The Pepperpot Protocol

A computer security protocol designed to make web application password handling more secure.

Copyright Millstream Software 2012. All rights reserved.

[Updated 2012/09/24]

The Pepperpot Protocol

The Pepperpot Protocol is a computer security protocol designed to 
make web application password handling more secure. It allows the 
application administrator to password protect the end-user password 
information in the database. With a sufficiently strong administrator 
password the protocol can prevent an application database compromise 
revealing any end-user passwords, even low entropy end-user passwords. 
The administrator password is held in a different process, called 
the pepperpot, which can be on a different computer. The pepperpot 
rate-limits login attempts independently of the application.


Good practice for the storage of web application passwords is to salt 
and hash the password using a cryptographic hash function that has a 
significant work factor. The hash is usually stored in the application 
database. This scheme has various problems: 

- Off-line password guessing after a database compromise is only 
  limited by the hash work factor. Low entropy passwords are 

- The commodity hardware, on which web applications are often run, 
  may have orders of magnitude less computational resources than a 
  multi-processor system used for off-line password guessing. 

- Mistakes in the application code can make it vulnerable to online 
  password guessing.

- As hardware becomes more powerful the stored hashes become vulnerable 
  to off-line guessing unless the they are periodically upgraded to 
  increase the hash work factor. 

An extra password, called the pepper, can be put in the application 
source code, or stored in a file other than the database, and used in 
addition to the salt to reduce some of these weaknesses. But a server 
compromise could reveal this password too. Specialist cryptographic 
hardware can also solve these problems, but web applications often run 
on commodity hardware for portability and cost reasons. 


The Pepperpot Protocol introduces a separate process, the pepperpot, 
to hold the pepper without ever revealing it to the application. 
The pepperpot can be run on commodity hardware and if necessary on 
a separate computer. If the application database is compromised the 
end-user passwords cannot be guessed without also compromising the 
pepperpot or guessing the pepper password. The pepperpot is only given 
a combined hash of the salt and password, never the salt or password 
being hashed, so a pepperpot compromise will not reveal any end-user 
passwords. The pepperpot also rate-limits online password guessing. 
Because of these features the pepperpot protocol effectively eliminates 
the weaknesses listed above.


# The administrator has to input parameters to start the application 
# and the pepperpot. The parameters are a rate-limit for end-user 
# password attempts and a list of peppers. A pepper contains a 
# pepper-password and the hash algorithms to use with it. The peppers 
# are numbered. The first pepper created is pepper-number 1, the next 
# is 2 etc. The administrator will add a new pepper to the list to 
# change the current pepper-password or hash algorithms. Having a list 
# of peppers allows the pepper-password to be updated automatically 
# for an end-user when they login. With only a single pepper it would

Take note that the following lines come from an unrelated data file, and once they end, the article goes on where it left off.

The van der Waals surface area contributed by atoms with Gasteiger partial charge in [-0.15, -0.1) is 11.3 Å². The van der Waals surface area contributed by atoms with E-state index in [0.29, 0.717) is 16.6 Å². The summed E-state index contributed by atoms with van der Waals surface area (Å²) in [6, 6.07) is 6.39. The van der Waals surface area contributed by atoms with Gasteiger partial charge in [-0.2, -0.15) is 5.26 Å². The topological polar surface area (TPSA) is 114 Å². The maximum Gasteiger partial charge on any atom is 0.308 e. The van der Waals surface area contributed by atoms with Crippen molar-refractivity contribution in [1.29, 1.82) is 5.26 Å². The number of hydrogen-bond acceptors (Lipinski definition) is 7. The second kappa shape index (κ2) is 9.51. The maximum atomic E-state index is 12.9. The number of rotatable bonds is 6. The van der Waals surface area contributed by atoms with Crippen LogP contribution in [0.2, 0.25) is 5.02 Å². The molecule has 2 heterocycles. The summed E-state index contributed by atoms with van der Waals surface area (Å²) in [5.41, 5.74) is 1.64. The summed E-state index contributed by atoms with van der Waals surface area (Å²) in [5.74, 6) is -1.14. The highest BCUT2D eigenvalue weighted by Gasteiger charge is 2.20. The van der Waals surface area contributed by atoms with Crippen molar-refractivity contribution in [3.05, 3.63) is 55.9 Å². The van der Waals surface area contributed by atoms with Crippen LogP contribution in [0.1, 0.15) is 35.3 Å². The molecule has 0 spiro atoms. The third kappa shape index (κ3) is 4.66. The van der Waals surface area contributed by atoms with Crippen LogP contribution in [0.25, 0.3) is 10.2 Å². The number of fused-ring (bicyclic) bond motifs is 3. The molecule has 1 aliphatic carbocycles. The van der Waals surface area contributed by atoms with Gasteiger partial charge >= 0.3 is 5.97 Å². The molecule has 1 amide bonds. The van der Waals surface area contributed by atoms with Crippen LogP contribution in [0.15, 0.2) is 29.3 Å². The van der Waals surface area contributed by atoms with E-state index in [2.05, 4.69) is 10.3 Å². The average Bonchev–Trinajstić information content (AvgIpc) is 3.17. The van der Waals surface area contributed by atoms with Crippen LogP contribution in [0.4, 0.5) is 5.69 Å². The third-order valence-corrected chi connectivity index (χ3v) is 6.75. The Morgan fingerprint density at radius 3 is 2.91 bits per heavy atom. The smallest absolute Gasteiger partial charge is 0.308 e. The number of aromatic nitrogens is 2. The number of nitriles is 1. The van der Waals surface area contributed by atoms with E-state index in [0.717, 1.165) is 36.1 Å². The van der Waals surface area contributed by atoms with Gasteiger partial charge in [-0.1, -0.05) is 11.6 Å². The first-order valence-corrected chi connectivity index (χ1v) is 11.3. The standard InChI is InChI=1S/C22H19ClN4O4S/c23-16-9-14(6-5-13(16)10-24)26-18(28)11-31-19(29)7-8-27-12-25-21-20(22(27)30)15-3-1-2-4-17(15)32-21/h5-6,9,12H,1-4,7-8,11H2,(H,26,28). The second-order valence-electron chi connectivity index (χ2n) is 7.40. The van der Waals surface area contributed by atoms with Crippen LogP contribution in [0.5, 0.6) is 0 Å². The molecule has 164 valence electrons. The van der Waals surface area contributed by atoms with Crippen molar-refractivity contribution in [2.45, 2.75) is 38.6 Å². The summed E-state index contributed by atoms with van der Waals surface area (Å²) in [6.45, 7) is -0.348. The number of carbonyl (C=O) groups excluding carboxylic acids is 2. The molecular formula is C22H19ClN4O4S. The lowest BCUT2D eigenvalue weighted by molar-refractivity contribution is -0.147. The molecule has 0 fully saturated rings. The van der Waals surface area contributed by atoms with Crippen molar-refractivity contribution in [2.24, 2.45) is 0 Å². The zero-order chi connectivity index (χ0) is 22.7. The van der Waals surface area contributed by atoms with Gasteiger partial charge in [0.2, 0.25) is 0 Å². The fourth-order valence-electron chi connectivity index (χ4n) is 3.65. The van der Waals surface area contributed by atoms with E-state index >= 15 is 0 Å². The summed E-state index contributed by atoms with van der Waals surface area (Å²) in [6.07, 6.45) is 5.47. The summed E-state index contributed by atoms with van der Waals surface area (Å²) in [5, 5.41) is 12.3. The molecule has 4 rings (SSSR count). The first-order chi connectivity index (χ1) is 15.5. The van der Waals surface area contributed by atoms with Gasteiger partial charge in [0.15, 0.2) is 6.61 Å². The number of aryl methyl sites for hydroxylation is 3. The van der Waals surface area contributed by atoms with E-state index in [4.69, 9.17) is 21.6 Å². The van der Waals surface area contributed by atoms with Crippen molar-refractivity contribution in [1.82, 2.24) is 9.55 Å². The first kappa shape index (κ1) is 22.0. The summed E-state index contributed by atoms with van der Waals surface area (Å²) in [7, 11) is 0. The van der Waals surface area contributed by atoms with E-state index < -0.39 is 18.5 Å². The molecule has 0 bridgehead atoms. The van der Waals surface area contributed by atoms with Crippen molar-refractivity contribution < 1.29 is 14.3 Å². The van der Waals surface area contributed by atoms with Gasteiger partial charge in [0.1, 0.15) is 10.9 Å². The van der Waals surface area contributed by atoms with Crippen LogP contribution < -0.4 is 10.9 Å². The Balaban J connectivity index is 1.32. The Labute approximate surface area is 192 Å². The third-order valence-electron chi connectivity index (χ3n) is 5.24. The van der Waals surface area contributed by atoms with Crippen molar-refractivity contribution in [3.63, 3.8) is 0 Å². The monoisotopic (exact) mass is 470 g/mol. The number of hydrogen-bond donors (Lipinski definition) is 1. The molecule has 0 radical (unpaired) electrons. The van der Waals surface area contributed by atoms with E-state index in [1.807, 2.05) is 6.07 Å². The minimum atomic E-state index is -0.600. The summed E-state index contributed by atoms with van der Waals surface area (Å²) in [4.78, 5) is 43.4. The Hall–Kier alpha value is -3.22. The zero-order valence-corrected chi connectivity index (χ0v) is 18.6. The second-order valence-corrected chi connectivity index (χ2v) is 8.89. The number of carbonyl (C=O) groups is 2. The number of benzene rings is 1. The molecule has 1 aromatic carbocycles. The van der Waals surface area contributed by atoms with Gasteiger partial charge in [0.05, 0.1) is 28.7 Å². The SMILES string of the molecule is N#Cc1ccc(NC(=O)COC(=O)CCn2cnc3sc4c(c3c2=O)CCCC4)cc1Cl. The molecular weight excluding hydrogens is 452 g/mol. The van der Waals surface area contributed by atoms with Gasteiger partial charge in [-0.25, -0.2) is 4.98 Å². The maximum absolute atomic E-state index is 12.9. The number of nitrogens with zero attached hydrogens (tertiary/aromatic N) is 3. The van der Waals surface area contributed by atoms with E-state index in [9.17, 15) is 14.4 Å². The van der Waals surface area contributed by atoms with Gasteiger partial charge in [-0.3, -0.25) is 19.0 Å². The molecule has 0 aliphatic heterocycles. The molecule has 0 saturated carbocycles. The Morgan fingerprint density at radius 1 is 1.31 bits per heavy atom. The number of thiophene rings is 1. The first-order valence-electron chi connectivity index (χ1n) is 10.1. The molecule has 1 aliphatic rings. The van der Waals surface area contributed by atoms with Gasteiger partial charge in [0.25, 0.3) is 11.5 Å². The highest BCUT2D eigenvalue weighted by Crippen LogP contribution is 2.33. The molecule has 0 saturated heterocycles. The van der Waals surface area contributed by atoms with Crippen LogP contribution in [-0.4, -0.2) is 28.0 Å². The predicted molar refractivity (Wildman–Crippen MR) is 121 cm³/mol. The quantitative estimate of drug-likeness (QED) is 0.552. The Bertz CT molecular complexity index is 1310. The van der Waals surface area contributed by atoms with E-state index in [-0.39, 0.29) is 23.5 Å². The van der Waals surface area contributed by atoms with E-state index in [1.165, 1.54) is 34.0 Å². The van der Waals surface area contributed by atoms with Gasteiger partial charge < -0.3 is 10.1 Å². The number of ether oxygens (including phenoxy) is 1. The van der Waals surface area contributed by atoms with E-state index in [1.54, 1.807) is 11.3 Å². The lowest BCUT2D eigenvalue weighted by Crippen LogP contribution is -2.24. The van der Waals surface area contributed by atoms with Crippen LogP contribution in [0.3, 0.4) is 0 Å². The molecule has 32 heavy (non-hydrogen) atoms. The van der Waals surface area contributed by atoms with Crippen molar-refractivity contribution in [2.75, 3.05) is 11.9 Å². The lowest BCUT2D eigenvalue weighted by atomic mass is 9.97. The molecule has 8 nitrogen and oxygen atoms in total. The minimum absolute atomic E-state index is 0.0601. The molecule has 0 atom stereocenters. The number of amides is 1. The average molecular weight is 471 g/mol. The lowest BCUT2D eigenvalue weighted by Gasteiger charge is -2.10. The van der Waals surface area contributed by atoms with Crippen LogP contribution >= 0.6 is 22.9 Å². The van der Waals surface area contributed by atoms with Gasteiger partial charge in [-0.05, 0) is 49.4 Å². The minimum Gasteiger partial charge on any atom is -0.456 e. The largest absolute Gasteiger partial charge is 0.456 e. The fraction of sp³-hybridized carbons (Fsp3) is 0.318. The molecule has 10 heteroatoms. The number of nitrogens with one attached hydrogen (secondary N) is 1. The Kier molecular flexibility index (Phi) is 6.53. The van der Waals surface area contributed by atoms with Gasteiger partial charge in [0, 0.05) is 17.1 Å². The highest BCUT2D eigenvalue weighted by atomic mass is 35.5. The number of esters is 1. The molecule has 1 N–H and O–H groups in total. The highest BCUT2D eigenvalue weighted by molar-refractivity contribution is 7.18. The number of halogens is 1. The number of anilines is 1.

# not be possible to change the pepper-password without forcing a 
# password reset on all the end-users. Every successful end-user login 
# updates the user's password hash to incorporate the latest pepper and 
# this pepper-number is stored in the database. An old pepper has to 
# remain in the list until all the end-users who used it during their 
# last successful login complete a new login with a new pepper. 

# This pseudo-code uses the abbreviations 'a' = application, 
# 'p' = pepperpot, '1' = old version, '2' = new version.


# Administrator inputs the parameters.
administrator -> 
    delay-application-milliseconds Da 

    list-of-peppers LP:
        pepper-number N
        hash-fast-application Hfa
        hash-slow-application Hsa

# Find the newest pepper in the list.
# This current pepper will have the highest pepper-number. They are 
# numbered sequentially when created, but the numbers may not be 
# sequential now because some unused peppers may have been deleted. 
iN2a = index of maximum N in LP
N2a = N[iN2a]


                                   administrator -> 
                                       delay-pepperpot-milliseconds Dp

                                       maximum-queue-length MQ

                                       list-of-peppers LP:
                                           pepper-number N
                                           pepper-password P
                                           hash-fast-pepperpot Hfp
                                           hash-slow-pepperpot Hsp

                                   # Hash the pepper passwords using 
                                   # the slow hash.
                                   for each pepper
                                       Ph[i] = Hsp[i](P[i], N[i])
                                       delete P[i], Hsp[i]

                                   # Find the current pepper.
                                   iN2p = index of maximum N in LP
                                   N2p = N[iN2p]

                                   queue-length = 0


# The application receives a login request.
# The username must not be logged or displayed in an error report before 
# it is found in the database in case it is a mistyped password. The